We think a primary purpose of our homes is for them to be temples of relaxation. They are the one place that is ours—where we can kick back, veg out, and unwind. This may or may not be explicitly stated, but the default stance in our culture is that a home’s primary purpose is to rest, relax, and recharge, so anything that seems to threaten your home’s ability to be a sanctuary for you may not be a welcome prospect. We believe our homes have a unique ability to restore our sanity and help us recoup after a stressful day or week, and we’ll do almost anything to protect that sense of refuge.

The first home that my wife, Renie (pronounced “Rainy”), and I (Dustin) purchased was a 1950s, small, Craftsman-style, red brick home, which needed work. By no means was this house the ideal place to practice hospitality. The floor plan was the opposite of open. And when measuring its pluses and minuses during the buying process, the last thing on my mind was to look at it through a hospitality lens. As a matter of fact, one of the positives I liked most about this house was the privacy of the backyard. Not only was it secluded, it had its own natural canopy made by God Himself—huge oak trees surrounded the yard. The idea of the backyard becoming my own personal oasis was a primary selling point for me. My grand strategy was to buy a hammock, and I already had the two trees picked out to hang it from.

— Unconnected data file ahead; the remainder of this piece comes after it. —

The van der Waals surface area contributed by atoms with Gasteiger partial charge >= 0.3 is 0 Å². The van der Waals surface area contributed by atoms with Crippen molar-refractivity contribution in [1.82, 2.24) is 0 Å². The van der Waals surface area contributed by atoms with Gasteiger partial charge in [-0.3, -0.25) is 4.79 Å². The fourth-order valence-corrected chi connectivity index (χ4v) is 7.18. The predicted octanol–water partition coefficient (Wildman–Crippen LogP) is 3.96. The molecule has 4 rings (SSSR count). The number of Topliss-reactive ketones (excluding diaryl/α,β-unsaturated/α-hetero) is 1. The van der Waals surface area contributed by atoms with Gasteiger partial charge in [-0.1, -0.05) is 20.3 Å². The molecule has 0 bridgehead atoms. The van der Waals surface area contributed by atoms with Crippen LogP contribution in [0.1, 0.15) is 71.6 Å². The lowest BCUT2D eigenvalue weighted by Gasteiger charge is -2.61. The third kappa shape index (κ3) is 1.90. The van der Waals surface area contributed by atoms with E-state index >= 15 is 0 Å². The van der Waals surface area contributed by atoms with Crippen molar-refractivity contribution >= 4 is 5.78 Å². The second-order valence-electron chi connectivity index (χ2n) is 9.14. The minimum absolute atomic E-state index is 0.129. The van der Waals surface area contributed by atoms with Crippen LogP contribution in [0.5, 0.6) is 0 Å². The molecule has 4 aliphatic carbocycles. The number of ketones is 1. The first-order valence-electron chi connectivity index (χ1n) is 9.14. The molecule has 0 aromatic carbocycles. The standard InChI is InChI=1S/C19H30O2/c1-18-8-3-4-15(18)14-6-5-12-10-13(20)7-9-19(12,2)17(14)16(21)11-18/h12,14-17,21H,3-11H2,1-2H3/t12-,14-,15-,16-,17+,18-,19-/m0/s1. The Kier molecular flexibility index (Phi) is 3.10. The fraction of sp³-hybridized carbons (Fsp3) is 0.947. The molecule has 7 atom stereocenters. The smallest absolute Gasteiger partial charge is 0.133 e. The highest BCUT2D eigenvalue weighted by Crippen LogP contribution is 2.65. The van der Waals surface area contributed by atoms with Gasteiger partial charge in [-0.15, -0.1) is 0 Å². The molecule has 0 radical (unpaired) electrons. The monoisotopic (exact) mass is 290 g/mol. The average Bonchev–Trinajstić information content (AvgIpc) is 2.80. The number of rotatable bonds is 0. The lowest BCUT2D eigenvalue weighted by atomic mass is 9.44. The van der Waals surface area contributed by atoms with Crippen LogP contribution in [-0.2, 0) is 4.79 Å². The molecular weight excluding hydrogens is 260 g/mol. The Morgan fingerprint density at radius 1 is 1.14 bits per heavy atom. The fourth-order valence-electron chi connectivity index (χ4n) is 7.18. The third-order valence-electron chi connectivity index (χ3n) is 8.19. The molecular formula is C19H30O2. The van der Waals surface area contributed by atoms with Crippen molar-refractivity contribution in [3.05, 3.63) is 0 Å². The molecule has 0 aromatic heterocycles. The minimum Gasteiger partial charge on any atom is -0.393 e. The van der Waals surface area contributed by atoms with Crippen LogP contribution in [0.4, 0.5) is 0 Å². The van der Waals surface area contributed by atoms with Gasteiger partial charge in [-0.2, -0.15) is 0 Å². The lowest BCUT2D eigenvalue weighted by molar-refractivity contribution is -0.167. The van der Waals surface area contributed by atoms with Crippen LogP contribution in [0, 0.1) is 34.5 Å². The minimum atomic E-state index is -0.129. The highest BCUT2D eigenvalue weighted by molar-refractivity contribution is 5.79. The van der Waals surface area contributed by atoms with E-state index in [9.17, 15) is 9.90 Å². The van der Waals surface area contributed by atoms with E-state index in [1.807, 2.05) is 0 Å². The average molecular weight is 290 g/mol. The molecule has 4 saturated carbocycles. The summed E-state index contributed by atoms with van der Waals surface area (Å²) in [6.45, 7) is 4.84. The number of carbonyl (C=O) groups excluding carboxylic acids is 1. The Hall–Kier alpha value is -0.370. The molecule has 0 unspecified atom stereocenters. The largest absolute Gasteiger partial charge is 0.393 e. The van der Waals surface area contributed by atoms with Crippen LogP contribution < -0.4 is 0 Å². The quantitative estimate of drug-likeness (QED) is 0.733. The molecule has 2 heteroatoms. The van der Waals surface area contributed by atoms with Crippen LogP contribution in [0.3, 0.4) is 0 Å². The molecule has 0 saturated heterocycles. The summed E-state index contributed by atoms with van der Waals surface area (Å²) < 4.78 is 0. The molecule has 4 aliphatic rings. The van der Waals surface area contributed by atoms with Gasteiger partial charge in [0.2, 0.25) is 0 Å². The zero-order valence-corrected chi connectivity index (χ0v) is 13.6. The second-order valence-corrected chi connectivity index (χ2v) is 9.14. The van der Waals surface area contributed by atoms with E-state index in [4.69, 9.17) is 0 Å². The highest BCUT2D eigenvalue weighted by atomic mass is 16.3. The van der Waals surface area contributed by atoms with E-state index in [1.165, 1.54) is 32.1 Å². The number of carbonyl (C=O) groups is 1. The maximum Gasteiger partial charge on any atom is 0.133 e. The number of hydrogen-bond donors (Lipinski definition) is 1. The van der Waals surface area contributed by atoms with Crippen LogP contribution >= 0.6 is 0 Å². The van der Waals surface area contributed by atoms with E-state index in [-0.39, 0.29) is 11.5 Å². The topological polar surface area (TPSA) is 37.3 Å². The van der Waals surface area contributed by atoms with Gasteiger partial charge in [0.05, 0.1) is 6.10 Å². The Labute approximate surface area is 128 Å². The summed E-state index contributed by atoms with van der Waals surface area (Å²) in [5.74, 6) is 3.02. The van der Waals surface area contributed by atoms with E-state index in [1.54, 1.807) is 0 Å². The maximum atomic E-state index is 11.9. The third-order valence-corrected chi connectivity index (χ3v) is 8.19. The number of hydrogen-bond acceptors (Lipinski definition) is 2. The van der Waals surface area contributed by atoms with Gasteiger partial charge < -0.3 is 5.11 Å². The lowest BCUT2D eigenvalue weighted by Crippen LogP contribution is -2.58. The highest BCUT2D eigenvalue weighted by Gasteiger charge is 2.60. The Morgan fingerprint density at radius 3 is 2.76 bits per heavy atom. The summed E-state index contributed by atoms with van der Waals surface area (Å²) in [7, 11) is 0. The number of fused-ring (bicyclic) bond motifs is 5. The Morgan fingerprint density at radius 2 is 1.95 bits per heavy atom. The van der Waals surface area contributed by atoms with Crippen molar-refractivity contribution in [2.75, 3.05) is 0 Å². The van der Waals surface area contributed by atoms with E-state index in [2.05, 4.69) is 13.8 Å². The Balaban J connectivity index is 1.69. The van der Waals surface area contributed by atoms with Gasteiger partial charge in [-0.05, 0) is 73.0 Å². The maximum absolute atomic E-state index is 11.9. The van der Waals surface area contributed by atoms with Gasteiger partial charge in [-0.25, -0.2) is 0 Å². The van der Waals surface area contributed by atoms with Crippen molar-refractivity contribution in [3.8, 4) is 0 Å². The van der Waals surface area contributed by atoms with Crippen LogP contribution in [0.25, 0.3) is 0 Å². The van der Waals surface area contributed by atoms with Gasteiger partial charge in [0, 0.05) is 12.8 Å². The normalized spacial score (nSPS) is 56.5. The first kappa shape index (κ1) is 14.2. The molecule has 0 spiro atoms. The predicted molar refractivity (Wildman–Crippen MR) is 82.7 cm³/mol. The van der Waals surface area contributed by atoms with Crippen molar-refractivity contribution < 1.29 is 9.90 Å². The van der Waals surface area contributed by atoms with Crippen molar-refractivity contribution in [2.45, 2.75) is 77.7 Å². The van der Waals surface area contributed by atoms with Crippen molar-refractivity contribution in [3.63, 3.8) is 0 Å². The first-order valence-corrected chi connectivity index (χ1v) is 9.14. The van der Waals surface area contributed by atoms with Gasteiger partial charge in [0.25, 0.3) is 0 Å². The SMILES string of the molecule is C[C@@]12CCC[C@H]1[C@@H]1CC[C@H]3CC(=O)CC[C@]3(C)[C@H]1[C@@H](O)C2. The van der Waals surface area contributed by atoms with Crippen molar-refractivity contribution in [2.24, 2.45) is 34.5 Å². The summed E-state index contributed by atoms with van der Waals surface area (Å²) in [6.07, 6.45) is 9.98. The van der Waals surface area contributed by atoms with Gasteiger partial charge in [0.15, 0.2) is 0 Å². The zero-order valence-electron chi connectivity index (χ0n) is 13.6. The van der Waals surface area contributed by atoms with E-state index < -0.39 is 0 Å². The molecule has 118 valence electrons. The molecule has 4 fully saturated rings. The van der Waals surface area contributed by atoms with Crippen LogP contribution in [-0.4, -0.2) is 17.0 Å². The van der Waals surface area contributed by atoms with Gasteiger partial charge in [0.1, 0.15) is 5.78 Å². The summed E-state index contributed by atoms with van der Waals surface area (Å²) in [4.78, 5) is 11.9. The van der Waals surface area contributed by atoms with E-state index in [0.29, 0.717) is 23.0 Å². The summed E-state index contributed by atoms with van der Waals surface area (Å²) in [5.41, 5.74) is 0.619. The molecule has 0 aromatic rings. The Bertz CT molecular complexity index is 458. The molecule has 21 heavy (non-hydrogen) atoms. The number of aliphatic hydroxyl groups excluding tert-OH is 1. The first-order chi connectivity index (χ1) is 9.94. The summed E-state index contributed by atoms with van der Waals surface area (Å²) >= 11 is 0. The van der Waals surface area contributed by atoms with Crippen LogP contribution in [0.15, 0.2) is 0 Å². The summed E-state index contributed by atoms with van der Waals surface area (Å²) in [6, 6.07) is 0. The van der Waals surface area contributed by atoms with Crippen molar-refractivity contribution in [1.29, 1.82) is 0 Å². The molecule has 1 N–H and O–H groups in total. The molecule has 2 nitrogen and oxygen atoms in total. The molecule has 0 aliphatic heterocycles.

This thought process seemed easy to justify because that season of life and ministry was very stressful. We were in a city where we knew hardly anyone, planting a church we were pretty sure no one was going to attend, and I was getting paid a cool $12K a year. So having a domain that would serve exclusively as a place to relax was at the top of my priorities list. Wanting to come home after a hard day and not be bothered by anyone was not something I simply wanted, it’s something I felt I deserved. Hospitality was not even on my radar, but that hammock definitely was. Fortunately, God showed me a way to both relax and practice hospitality, which I’ll tell you about in a later chapter.